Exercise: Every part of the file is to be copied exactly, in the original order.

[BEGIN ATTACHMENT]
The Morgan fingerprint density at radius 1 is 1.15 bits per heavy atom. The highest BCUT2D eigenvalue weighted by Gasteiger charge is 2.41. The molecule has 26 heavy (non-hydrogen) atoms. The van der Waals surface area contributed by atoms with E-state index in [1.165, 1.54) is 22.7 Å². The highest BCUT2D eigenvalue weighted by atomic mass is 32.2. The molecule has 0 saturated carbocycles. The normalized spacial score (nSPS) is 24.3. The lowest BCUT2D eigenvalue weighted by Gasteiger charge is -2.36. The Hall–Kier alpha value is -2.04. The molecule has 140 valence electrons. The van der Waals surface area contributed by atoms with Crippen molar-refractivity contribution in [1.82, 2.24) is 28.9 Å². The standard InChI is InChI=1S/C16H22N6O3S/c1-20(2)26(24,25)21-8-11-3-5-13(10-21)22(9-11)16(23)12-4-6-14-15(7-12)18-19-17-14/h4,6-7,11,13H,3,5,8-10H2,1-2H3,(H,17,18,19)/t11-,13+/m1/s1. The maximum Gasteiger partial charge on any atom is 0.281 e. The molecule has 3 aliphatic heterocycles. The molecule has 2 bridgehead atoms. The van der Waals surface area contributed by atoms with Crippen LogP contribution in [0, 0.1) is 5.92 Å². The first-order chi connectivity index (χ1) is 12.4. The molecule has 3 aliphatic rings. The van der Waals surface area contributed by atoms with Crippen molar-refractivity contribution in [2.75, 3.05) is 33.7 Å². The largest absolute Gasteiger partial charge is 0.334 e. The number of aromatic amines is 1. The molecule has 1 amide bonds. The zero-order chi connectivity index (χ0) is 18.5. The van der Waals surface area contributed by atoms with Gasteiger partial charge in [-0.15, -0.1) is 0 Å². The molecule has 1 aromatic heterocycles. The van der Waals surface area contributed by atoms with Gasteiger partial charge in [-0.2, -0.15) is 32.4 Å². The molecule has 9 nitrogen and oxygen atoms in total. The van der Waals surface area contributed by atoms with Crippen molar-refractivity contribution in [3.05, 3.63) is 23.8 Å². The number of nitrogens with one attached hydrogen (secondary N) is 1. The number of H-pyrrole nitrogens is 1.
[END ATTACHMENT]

The Morgan fingerprint density at radius 1 is 1.15 bits per heavy atom. The highest BCUT2D eigenvalue weighted by Gasteiger charge is 2.41. The molecule has 26 heavy (non-hydrogen) atoms. The van der Waals surface area contributed by atoms with E-state index in [1.165, 1.54) is 22.7 Å². The highest BCUT2D eigenvalue weighted by atomic mass is 32.2. The molecule has 0 saturated carbocycles. The normalized spacial score (nSPS) is 24.3. The lowest BCUT2D eigenvalue weighted by Gasteiger charge is -2.36. The Hall–Kier alpha value is -2.04. The molecule has 140 valence electrons. The van der Waals surface area contributed by atoms with Crippen molar-refractivity contribution in [1.82, 2.24) is 28.9 Å². The standard InChI is InChI=1S/C16H22N6O3S/c1-20(2)26(24,25)21-8-11-3-5-13(10-21)22(9-11)16(23)12-4-6-14-15(7-12)18-19-17-14/h4,6-7,11,13H,3,5,8-10H2,1-2H3,(H,17,18,19)/t11-,13+/m1/s1. The maximum Gasteiger partial charge on any atom is 0.281 e. The molecule has 3 aliphatic heterocycles. The molecule has 2 bridgehead atoms. The van der Waals surface area contributed by atoms with Crippen LogP contribution in [0, 0.1) is 5.92 Å². The first-order chi connectivity index (χ1) is 12.4. The molecule has 3 aliphatic rings. The van der Waals surface area contributed by atoms with Crippen molar-refractivity contribution in [2.75, 3.05) is 33.7 Å². The largest absolute Gasteiger partial charge is 0.334 e. The number of aromatic amines is 1. The molecule has 1 amide bonds. The zero-order chi connectivity index (χ0) is 18.5. The van der Waals surface area contributed by atoms with Gasteiger partial charge in [-0.15, -0.1) is 0 Å². The molecule has 1 aromatic heterocycles. The van der Waals surface area contributed by atoms with Gasteiger partial charge in [-0.2, -0.15) is 32.4 Å². The molecule has 9 nitrogen and oxygen atoms in total. The van der Waals surface area contributed by atoms with Crippen molar-refractivity contribution in [3.05, 3.63) is 23.8 Å². The number of nitrogens with one attached hydrogen (secondary N) is 1. The number of H-pyrrole nitrogens is 1.